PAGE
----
Kenneth Waltz expects “substantive and stylistic characteristics” in ancient China to be similar to those in early modern Europe. He is correct. The Eurocentric logic of balancing – which encompasses the mechanisms of balance of power and rising costs of expansion – was predominant from the onset of system formation in 656 bc to the turn of the third century bc. For more than three centuries, attempts at domination were made and checked, ambitious hegemons rose and fell, balancing as a foreign policy was pursued, and balances as roughly equal distribution of relative capabilities occurred at various times. The length of this period of sustained stability was comparable to the whole span of the early modern period. However, from the midfourth century bc on, the Warring States system became increasingly unstable. States one after another intensified their pursuit of the logic of domination – self-strengthening reforms, divide-and-conquer strategies, and cunning and brutish stratagems. Most notably, the state of Qin developed the capacity for direct rule and moved toward total mobilization for war. Qin also shrewdly complemented its increased relative capability with ruthless strategies and stratagems on both the diplomatic and military fronts. From 356 to the third century bc, Qin gradually rose from relative weakness to hegemony and then to domination. Qin eventually achieved universal domination in the ancient Chinese world in 221 bc.
Inclusion and Exclusion of Wars Involving Great Powers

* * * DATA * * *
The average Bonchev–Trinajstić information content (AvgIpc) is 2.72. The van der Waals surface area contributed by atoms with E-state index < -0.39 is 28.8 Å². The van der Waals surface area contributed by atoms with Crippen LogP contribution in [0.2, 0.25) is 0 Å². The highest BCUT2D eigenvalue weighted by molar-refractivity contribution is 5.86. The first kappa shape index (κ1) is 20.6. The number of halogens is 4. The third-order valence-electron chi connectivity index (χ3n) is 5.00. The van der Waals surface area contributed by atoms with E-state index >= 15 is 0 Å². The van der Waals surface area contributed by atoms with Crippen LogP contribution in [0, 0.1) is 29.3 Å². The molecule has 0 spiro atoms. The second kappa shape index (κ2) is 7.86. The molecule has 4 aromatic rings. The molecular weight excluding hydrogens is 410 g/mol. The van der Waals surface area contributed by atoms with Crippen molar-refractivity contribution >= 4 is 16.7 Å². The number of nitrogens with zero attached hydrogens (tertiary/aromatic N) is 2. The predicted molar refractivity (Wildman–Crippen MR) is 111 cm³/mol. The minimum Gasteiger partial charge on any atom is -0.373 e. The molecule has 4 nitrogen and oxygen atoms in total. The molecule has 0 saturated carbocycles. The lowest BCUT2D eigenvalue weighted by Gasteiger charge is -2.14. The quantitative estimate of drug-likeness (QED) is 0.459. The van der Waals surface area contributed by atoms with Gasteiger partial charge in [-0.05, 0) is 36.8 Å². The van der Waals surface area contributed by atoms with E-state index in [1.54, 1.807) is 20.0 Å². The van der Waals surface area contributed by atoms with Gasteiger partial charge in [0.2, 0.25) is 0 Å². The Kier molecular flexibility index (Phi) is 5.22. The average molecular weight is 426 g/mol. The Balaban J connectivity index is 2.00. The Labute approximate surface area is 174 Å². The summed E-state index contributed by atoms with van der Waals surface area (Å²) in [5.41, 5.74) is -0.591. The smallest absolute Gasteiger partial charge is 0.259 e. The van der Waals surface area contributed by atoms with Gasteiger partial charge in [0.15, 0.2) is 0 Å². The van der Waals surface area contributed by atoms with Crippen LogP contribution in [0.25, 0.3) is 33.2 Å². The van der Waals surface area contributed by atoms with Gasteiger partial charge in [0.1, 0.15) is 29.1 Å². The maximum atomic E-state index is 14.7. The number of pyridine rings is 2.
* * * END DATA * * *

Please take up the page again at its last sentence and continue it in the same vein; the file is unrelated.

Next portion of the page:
The list of wars involving great powers in early modern Europe is adopted from Jack Levy's War in the Modern Great Power System. I compiled the list of wars involving great powers in ancient China using Levy's operational criteria and procedure. The first step is to generate a tentative list of wars based on the most comprehensive chronologies available. These sources include Gao Rui's Zhongguo Shanggu Junshishi (Military History of Ancient China), Lin Jianming's Qin Shi (A History of Qin), Mu Zhongyue and Wu Guoqing's Zhongguo Zhanzhengshi (History of War in China), Yang Kuan's Zhanguo Shi (History of the Warring States), the Academy of Military Sciences' Zhongguo lidai zhanzheng nianbiao (Chronology of Wars in China Through Successive Dynasties), the Military Museum's Zhongguo Zhandian (A Military Dictionary of China), and the Armed Forces University's Zhongguo lidai zhanzhengshi (History of Wars in China Through Successive Dynasties). The second step is systematically to exclude conflicts that are not interstate wars. Civil wars are taken out except those which began with or ended as separate political units, and those in which outside powers intervened militarily against the government. Wars involving nomadic tribes such as rong and di are also excluded because such entities did not exert centralized authority over relatively stable territorial bases. But wars involving “barbarian” entities such as Ba, Shu, Yiqu, and Zhongshan, which formed states over relatively defined territories, are included.